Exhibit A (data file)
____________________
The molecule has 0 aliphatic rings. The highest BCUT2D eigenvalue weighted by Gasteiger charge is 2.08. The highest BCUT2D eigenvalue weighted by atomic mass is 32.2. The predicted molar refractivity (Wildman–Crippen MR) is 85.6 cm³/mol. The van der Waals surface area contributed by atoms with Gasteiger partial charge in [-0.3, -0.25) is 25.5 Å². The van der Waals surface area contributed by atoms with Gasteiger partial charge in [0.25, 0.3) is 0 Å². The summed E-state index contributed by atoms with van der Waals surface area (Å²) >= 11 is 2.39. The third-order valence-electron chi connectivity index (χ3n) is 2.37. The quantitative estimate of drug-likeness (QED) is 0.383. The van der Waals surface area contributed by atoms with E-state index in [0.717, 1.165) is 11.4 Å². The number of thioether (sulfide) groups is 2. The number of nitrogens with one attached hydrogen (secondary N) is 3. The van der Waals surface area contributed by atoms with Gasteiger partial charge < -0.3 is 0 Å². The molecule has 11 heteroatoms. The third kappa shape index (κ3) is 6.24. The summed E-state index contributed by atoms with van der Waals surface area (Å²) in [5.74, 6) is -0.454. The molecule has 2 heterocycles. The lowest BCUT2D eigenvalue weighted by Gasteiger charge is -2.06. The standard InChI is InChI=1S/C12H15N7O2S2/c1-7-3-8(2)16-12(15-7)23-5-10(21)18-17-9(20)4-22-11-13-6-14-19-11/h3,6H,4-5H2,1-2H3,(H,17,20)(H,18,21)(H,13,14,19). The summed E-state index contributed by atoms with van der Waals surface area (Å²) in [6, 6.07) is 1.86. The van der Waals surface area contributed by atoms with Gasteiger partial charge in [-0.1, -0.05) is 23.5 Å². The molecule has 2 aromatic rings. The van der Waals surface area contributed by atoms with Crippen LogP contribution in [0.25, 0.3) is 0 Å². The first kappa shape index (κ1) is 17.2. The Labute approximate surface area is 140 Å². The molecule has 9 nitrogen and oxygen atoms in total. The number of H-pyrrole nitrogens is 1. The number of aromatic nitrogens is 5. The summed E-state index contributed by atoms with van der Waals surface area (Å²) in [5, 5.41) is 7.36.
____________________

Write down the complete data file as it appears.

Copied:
The molecule has 0 aliphatic rings. The highest BCUT2D eigenvalue weighted by Gasteiger charge is 2.08. The highest BCUT2D eigenvalue weighted by atomic mass is 32.2. The predicted molar refractivity (Wildman–Crippen MR) is 85.6 cm³/mol. The van der Waals surface area contributed by atoms with Gasteiger partial charge in [-0.3, -0.25) is 25.5 Å². The van der Waals surface area contributed by atoms with Gasteiger partial charge in [0.25, 0.3) is 0 Å². The summed E-state index contributed by atoms with van der Waals surface area (Å²) >= 11 is 2.39. The third-order valence-electron chi connectivity index (χ3n) is 2.37. The quantitative estimate of drug-likeness (QED) is 0.383. The van der Waals surface area contributed by atoms with E-state index in [0.717, 1.165) is 11.4 Å². The number of thioether (sulfide) groups is 2. The number of nitrogens with one attached hydrogen (secondary N) is 3. The van der Waals surface area contributed by atoms with Gasteiger partial charge < -0.3 is 0 Å². The molecule has 11 heteroatoms. The third kappa shape index (κ3) is 6.24. The summed E-state index contributed by atoms with van der Waals surface area (Å²) in [5.74, 6) is -0.454. The molecule has 2 heterocycles. The lowest BCUT2D eigenvalue weighted by Gasteiger charge is -2.06. The standard InChI is InChI=1S/C12H15N7O2S2/c1-7-3-8(2)16-12(15-7)23-5-10(21)18-17-9(20)4-22-11-13-6-14-19-11/h3,6H,4-5H2,1-2H3,(H,17,20)(H,18,21)(H,13,14,19). The summed E-state index contributed by atoms with van der Waals surface area (Å²) in [6, 6.07) is 1.86. The van der Waals surface area contributed by atoms with Gasteiger partial charge in [-0.1, -0.05) is 23.5 Å². The molecule has 2 aromatic rings. The van der Waals surface area contributed by atoms with Crippen LogP contribution in [0.25, 0.3) is 0 Å². The first kappa shape index (κ1) is 17.2. The Labute approximate surface area is 140 Å². The molecule has 9 nitrogen and oxygen atoms in total. The number of H-pyrrole nitrogens is 1. The number of aromatic nitrogens is 5. The summed E-state index contributed by atoms with van der Waals surface area (Å²) in [5, 5.41) is 7.36.